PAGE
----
After all, the provincial government showed this week it is willing to rip up contracts.

Brian Jones is a desk editor at

The Telegram. He can be reached

at bjones@thetelegram.com

Organizations: University of British Columbia, Royal Ontario Museum, Canadian Museum of Nature The Rooms The Telegram

Geographic location: Rocky Harbour, P.E.I., Vancouver.The Newfoundland Canada Ottawa Codroy Trout River Roddickton

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Recent comments

  • sc
    May 09, 2014 - 14:47

    Oh for crying out loud! When will people here stop whinging about how everyone else is taking advantage of them and how hard done by they are. This anger directed at everyone in the rest of Canada is getting boring. Instead of welcoming the fact that an institution with an international reputation has agreed to take and display the whale for everyone to see, Jones sees this as yet another slight directed at people in this province. Is Jones suggesting that folks at the Rooms or in Rocky Harbour have the same level of expertise as those at the Royal Ontario Museum (ROM) to preserve and display the whale properly? Where is the whale likely to get the most attention, the ROM or St. John's or Rocky Harbour or Buddy's garage? On a positive note, I would like to thank Mr. Jones for once again reminding me why I don't subscribe to the The Telegram and this has been my only visit to this website in a month.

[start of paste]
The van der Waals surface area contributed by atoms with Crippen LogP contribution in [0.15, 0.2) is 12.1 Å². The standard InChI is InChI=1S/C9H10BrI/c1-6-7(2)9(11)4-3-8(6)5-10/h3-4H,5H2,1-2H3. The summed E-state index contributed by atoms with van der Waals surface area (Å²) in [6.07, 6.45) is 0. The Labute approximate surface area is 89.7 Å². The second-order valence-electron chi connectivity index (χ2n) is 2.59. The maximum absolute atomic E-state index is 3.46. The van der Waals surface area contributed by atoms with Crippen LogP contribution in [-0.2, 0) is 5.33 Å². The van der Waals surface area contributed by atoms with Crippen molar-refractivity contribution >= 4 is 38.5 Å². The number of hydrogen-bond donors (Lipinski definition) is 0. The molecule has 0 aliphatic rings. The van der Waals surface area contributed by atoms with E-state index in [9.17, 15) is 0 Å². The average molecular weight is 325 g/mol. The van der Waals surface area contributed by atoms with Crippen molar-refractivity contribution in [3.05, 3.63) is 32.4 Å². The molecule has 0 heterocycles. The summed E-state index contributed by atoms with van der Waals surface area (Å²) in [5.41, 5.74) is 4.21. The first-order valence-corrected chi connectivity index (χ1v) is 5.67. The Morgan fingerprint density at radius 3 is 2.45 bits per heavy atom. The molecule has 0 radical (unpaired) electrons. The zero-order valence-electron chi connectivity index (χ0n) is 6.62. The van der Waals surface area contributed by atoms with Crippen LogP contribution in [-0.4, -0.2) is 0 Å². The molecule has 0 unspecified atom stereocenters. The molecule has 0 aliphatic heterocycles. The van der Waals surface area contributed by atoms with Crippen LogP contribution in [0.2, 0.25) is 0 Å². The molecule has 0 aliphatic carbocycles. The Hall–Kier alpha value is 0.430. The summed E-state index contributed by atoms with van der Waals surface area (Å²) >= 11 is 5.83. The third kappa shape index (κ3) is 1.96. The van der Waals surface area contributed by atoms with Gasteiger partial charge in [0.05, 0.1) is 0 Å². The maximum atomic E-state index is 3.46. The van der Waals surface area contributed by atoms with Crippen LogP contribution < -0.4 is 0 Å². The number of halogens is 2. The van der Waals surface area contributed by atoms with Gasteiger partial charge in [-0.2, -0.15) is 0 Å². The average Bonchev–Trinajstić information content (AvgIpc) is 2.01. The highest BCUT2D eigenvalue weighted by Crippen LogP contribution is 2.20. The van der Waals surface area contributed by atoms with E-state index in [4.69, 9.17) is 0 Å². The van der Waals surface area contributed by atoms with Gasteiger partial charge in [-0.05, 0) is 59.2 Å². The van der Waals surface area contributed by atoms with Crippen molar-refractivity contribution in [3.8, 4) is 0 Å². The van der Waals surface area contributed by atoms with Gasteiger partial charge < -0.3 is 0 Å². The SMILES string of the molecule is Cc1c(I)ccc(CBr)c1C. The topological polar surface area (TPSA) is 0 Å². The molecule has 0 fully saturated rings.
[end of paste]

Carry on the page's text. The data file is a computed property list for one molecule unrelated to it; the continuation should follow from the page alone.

• david
    May 09, 2014 - 11:34

    Why is Newfoundland so overrun with myopic, self-unaware, small-minded stupidity ? It really is a true enigma.

  • Hawk
    May 09, 2014 - 11:23

    There isn't anyone in Government with a vision for the fishery or tourism in this province. The only thing I see government good for is to bring in regulations and red tape to stop growth.These whale would have been a great tourist draw if cleaned and presented for view. If one man David Boyd of Twillingate could have stripped and cleaned and presented for view at his museum a big 60 foot whale, certainly a government with vision could have done something with this gift.

    • a business man
      May 09, 2014 - 13:47

      Correct. There isn't anyone in Government with a vision for the fishery or tourism in this province, and Government is elected democratically. It therefore follows, in my opinon, that the majority of the voters do not care about the fishery or tourism. I am one of those voters, and I am happy that the whales are going to the ROM. I am a Newfoundland citizen and voter, and Toronto is far more important to me than Newfoundland is, so I am happy that no one in the Government opposed the ROM's taking of the whales.

  • Maurice E. Adams
    May 09, 2014 - 10:36

    Excellent article. Perhaps the next time Alberta finds a dinosaur skeleton, they will offer it to our province --- after all, we are the experts in the area of dinosaur hydro electric projects and head-in-the-sand vision.

  • Lena
    May 09, 2014 - 09:11

    Talk about a "dog in the manger" attitude! The ROM is prepared to spend what it takes to preserve the skeletons, and has the resources to do so. Instead of whining about someone else getting them, we should be celebrating the fact that they will be used for scientific purposes and that many more people will have the opportunity to see them. I often agree with Mr. Jones, but this case is an exception; let the skeletons be displayed by an organization that has the highly trained personnel necessary to make that display happen.